Holy Covid Test, Batman…Now We Can Run Free!
Friday we took a minivan to get our covid test. They told us to book a car and go there. The cab driver yelled at us when he dropped us off because he said we should have told him we were going to take a covid test, because now he will have to quarantine. We explained to him that no one is sick, but that we had to take it because we just finished our own for coming into the borders. I felt bad for him. I hope he doesn’t shut down for two weeks on our account. We stood in line among the cars, because it is a drive up test and we do not have a car yet. We are in no hurry at this point to get one, either.
The test was brutal. They shoved it so far into my nose that it scratched the deep back side of my throat. I had to come home and take an alieve, which if you know me, I might take one once a year. I have to be in a lot of pain to pop the pill. I had to take it. They only did one nostril, whereas in the states, they did both sides. From there, we went to the grocery store and to the long awaited toy store for the girls.
I am now three days out and finally sitting down to write. It has been a lot to take in at a very quick pace. Everything is busy. It is crowded and it’s busy. When we first made our walks from the testing site to the grocery and back to our house, it overwhelmed me. It was scary because the cars on the opposite side of the road really overwhelms all of my sensory abilities. The sidewalks are so narrow that I cannot walk them and hold both girls hands and let us all be side by side. One must be in front of the other and the cars zoom by. We also learned that stop signs really are just a suggestion and do not expect for any cars to stop at the stop sign and let you go first as a walker. Five cars ran the stop sign and did not let us cross. We cannot afford to be pushy Americans here and assume we won’t get hit. It does not work that way. Walkers do not have the right of way. I have now walked to the store three days in a row. We had breakfast at their cafe this morning and did our daily shopping. It’s quite a work out. It’s not that far, but it’s hilly. Walking in a mask is difficult as well.
Everyone here wears a mask indoors everywhere and you do not have anyone making a fit the way you see back home. People comply. Not because they are sheep, but because it is the law, and they respect the law and each other. It is nice not to see mean and angry people yelling in stores. People so far that I have seen, keep to themselves.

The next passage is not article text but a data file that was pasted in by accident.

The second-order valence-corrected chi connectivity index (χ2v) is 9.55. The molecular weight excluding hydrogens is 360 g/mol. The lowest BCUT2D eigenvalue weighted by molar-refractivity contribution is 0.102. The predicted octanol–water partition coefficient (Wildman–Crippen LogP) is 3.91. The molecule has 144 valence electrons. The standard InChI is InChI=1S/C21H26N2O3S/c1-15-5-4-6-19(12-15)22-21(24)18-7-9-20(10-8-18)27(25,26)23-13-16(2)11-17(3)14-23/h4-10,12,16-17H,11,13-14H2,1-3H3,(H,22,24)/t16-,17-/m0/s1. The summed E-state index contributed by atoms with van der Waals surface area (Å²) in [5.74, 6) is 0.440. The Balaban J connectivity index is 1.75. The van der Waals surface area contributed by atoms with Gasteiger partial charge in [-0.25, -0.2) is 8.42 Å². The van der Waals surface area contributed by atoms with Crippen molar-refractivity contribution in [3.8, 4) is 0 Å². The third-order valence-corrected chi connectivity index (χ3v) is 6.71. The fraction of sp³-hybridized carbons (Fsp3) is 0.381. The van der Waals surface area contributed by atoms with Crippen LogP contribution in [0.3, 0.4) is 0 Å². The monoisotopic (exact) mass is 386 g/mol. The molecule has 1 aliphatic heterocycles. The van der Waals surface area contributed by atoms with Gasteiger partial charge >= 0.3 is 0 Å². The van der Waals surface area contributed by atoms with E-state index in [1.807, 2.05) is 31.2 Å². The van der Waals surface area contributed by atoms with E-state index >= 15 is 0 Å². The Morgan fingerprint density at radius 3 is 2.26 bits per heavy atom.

Yesterday we went into the town of Silema to visit with the boss and his wife. We had lunch at a beach club. Holy moly, the beach clubs are restaurants lined up side by side, each with their own giant swimming pools where tons of people hang out for the day and get out to order food. It was glorious. It’s hot as can be here and people are still distancing, but nothing like at home at these restaurant/beach clubs. The rule is you must wear a mask until you reach your table. Then the tables are spread out so each group keeps to themselves. The pool and restaurant overlooks the water. We just sit and watch the boats go by. It was incredible. We also walked to the mall and everyone had their masks on. The mall was three stories and had stores like Esprit and Benetton…those went away long ago in the states. They also had a huge store just for Birkas in the mall. People here do not hate Muslims. They don’t carry the same fear or threat here. It was actually neat to see a high end fashion store dedicated only to those wardrobes. To me it signaled that all are welcome.
These are phots from the beach club restaurant. That is the water view from where we sat. The food is a lemon ravioli and the salad is a salmon salad. Both were lovely. The city is absolutely stunning. The buildings are glorious. But everything is very crowded and very busy. I was told I simply have to wrap my head around the idea that it is a very small island and that all of it is busy all the time. It reminds me a little bit of New York city in that there are so many buildings all so close to one another. Everything is tightly packed, the roads are narrow and the cars go fast. Everything feels fast when you are in the car, and then everything feels slow when you are looking out on the water. The photo of the city past the water is our view from Silema over to the capital of Malta, Veletta. We have not been there yet, but it was a perfect view. Everything is close to each other.
We just got our bus passes, so maybe me and the girls and Ms. Barbara will brave a city tour this week while the men are at work at the office. Tomorrow night we are heading to our landlords house for dinner. Everyone that we have met here are extremely delightful, welcoming people. I’m excited to see her home and get to spend time with her family. Being out here without my own family makes me be more open to the idea of creating new families with new people. It’s very exciting. Actually, it’s a flash of so many emotions. It’s exciting, it’s overwhelming, it’s scary, it’s exhausting. It takes me many times of repetition to get anything down and into a comfort level. I know myself well enough to know that this will take a lot of getting used to. But the beauty, the energy of this place is welcoming. I will embrace the welcome and move slowly as I find my way into it all.